Many may have read about the growing threat via malvertising and ransomware which over the last few days has affected users of high traffic sites such as AOL.com, MSN.com, BBC.co.uk, Zerohedge.com, NYTimes.com and so on. For more information and updates, read The Register article. Also, do your own research as to how this can affect you - these threats are not going to go away and you need a secure browser to surf safely.
This post will not go into the contentious issues of ad blockers and the online ad industry, nor who it is to blame or responsible in this instance for malicious adverts being shown to you. It is simply to offer some advice about surfing safely, especially when threats such as this are doing the rounds.
Firstly, you need to understand that the reason this is affecting millions is because most browsers do not provide sufficient security out of the box to protect you. You need to take your own steps for your own security against the growing range of cybercrimes.
Different browsers offer differing levels of protection, so choose your browser wisely. Internet Explorer, which comes as the default browser for many, is the most vulnerable because of the number of unprotected and naive users a malicious attack is likely to affect. If you insist on using IE, then secure it. Chrome, Firefox and Opera all include various levels of protection against malicious websites, scripts and so on, but on their own are still insufficient to offer the level of security required in 2016, particularly as the nature of the threats changes daily.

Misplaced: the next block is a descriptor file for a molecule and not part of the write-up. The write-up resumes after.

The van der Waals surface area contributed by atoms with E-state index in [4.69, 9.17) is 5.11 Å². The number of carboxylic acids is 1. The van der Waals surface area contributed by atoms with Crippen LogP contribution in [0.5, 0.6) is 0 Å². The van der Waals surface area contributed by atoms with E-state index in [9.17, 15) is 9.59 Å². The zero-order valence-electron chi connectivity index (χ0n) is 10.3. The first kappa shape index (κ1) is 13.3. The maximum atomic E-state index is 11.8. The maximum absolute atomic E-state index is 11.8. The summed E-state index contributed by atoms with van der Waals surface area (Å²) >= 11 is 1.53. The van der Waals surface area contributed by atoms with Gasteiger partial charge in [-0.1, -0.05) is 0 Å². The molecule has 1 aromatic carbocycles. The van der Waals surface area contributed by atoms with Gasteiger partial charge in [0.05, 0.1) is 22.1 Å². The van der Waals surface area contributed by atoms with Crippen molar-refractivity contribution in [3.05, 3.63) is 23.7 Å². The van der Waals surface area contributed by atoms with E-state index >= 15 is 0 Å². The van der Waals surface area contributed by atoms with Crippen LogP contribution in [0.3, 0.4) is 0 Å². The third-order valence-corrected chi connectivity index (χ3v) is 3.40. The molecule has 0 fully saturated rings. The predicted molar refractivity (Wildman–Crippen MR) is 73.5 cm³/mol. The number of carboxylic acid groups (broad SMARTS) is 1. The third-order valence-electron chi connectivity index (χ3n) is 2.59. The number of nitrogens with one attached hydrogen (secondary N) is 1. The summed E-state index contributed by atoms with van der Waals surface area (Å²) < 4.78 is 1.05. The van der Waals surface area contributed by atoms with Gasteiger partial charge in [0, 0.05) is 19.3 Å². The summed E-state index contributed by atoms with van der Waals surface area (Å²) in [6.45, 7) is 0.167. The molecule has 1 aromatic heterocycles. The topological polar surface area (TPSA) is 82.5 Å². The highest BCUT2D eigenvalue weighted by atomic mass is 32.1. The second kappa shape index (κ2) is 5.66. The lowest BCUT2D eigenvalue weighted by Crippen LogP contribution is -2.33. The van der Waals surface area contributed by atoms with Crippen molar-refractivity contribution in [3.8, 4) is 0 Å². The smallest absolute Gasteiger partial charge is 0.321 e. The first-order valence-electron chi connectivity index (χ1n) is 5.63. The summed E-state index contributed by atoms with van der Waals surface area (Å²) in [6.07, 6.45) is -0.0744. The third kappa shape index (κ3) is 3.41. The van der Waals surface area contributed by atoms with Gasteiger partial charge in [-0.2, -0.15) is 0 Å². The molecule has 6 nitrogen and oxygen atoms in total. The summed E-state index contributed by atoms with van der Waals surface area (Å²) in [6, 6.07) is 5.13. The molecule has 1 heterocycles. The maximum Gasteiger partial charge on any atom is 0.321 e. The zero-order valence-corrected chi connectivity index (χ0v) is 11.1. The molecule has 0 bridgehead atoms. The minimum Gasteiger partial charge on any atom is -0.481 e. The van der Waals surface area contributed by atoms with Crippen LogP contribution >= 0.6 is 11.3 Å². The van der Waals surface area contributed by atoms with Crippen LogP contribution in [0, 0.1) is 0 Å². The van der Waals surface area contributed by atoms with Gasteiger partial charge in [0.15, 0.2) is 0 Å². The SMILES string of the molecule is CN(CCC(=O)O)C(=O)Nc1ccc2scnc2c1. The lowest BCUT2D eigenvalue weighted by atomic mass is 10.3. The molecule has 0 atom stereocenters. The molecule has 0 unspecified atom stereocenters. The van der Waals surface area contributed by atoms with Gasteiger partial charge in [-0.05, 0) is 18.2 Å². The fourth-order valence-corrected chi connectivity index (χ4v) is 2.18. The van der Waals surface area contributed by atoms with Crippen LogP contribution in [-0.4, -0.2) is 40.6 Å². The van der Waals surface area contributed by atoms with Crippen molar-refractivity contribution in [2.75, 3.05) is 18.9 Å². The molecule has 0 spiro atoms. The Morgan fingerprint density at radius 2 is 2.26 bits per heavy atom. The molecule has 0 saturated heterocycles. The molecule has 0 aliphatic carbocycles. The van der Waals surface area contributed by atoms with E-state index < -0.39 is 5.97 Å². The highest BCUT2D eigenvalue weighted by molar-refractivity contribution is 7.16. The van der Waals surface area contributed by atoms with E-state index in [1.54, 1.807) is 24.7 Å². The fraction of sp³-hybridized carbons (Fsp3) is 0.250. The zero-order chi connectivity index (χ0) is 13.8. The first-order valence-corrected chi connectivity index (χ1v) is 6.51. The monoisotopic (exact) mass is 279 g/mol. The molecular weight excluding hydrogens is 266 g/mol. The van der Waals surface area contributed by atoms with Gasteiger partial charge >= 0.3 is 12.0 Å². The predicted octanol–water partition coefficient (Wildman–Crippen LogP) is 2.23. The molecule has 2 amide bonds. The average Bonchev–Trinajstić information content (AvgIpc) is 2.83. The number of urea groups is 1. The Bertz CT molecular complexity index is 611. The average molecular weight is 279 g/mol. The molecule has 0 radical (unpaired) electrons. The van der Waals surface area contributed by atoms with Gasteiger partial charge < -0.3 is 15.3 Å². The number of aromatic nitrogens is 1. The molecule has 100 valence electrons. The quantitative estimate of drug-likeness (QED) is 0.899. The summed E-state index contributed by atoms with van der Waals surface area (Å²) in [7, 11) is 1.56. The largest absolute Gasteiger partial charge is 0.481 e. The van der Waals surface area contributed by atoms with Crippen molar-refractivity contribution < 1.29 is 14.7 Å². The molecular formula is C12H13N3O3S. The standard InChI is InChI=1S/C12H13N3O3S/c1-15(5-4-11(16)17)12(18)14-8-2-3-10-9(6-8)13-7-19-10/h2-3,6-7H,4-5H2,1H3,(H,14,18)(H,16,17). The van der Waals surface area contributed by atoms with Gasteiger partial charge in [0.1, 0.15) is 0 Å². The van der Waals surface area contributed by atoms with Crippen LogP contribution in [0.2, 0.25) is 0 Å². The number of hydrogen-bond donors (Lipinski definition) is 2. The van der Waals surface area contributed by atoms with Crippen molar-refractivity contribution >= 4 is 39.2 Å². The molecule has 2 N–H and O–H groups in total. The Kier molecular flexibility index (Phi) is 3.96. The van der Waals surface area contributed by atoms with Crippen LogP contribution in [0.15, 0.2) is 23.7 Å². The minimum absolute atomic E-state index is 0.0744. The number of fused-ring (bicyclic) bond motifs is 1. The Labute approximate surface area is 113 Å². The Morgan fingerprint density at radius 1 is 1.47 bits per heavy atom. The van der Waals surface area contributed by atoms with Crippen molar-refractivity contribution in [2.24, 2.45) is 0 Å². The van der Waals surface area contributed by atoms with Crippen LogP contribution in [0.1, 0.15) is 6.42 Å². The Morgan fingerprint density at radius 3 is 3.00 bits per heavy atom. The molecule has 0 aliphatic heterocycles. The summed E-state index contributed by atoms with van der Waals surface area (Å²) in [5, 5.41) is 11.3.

Here are our suggestions for securing your browser and trying to de-risk your vulnerabilities against malvertising when surfing. If you have further advice, please do not hesitate to add it to the comments.
Steps to Secure your Browser
To discover how to carry out each step, we suggest you use a search engine such as StartPage or DuckDuckGo as this will keep this post short! Check recent online reviews and news for any plug ins etc before you install ANYTHING. This is your machine/device you are putting software etc on to and you need to know it is not going to cause further problems for you.
- BACK UP YOUR DATA! NOW!! On to a different (preferably offline) device, the cloud, CDs, dongles, etc.
- Turn off Flash. Completely. Or at least disable it. Most websites do not need it any longer and it is a dreadfully vulnerable bunch of code.
- Uninstall Microsoft Silverlight. A vulnerability within Silverlight is part of the exploit kit.
- Install an ad blocker. Whatever your feelings as a business person about the need for websites to make money through displaying advertising, right now it is adverts causing the problems! We can come back to the discussion about the online advertising industry another day. The most well known ad blockers are Privacy Badger from EFF, AdBlock Plus and open source Ublock Origin and Ublock (a fork of Ublock). There are many others so take your pick, but you need ONE!
- Run MalwareBytes, regularly.
- Make sure your anti virus is updated (although for malvertising this is not the solution, it should be part of your regular PC housekeeping)
- Seriously consider encrypting your critical data and files because these types of attacks are becoming far too frequent.
Other possibles include installing Linux or using a Mac (although there are now successful attacks on both of those OS too), running Noscript or equivalent, use Ghostery (you may get conflicts if you install too many plug ins of this type so double check; more may mean less protection), learning about the role of host files, etc.
All of the above and more will feature in a new ebook to be published shortly. If you would like a free copy, please sign up to the newsletter.
Stay safe out there!